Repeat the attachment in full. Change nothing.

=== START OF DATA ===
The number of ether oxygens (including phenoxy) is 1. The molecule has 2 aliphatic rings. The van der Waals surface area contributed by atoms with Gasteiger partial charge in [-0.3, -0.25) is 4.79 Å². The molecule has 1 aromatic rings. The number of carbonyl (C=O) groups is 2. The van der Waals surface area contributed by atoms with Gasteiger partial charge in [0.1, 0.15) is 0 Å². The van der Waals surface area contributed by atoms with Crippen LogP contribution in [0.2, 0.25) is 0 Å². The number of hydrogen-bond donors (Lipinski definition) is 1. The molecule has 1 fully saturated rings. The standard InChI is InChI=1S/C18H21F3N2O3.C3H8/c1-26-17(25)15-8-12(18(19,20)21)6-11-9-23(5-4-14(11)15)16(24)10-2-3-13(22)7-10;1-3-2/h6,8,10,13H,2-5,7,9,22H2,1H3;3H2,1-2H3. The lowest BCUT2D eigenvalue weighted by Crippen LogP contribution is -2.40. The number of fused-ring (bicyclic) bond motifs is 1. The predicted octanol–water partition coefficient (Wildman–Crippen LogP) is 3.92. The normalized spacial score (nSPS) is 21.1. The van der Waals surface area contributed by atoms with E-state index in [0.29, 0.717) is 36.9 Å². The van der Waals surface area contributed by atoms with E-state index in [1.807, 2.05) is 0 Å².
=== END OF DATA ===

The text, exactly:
The number of ether oxygens (including phenoxy) is 1. The molecule has 2 aliphatic rings. The van der Waals surface area contributed by atoms with Gasteiger partial charge in [-0.3, -0.25) is 4.79 Å². The molecule has 1 aromatic rings. The number of carbonyl (C=O) groups is 2. The van der Waals surface area contributed by atoms with Gasteiger partial charge in [0.1, 0.15) is 0 Å². The van der Waals surface area contributed by atoms with Crippen LogP contribution in [0.2, 0.25) is 0 Å². The number of hydrogen-bond donors (Lipinski definition) is 1. The molecule has 1 fully saturated rings. The standard InChI is InChI=1S/C18H21F3N2O3.C3H8/c1-26-17(25)15-8-12(18(19,20)21)6-11-9-23(5-4-14(11)15)16(24)10-2-3-13(22)7-10;1-3-2/h6,8,10,13H,2-5,7,9,22H2,1H3;3H2,1-2H3. The lowest BCUT2D eigenvalue weighted by Crippen LogP contribution is -2.40. The number of fused-ring (bicyclic) bond motifs is 1. The predicted octanol–water partition coefficient (Wildman–Crippen LogP) is 3.92. The normalized spacial score (nSPS) is 21.1. The van der Waals surface area contributed by atoms with E-state index in [0.29, 0.717) is 36.9 Å². The van der Waals surface area contributed by atoms with E-state index in [1.807, 2.05) is 0 Å².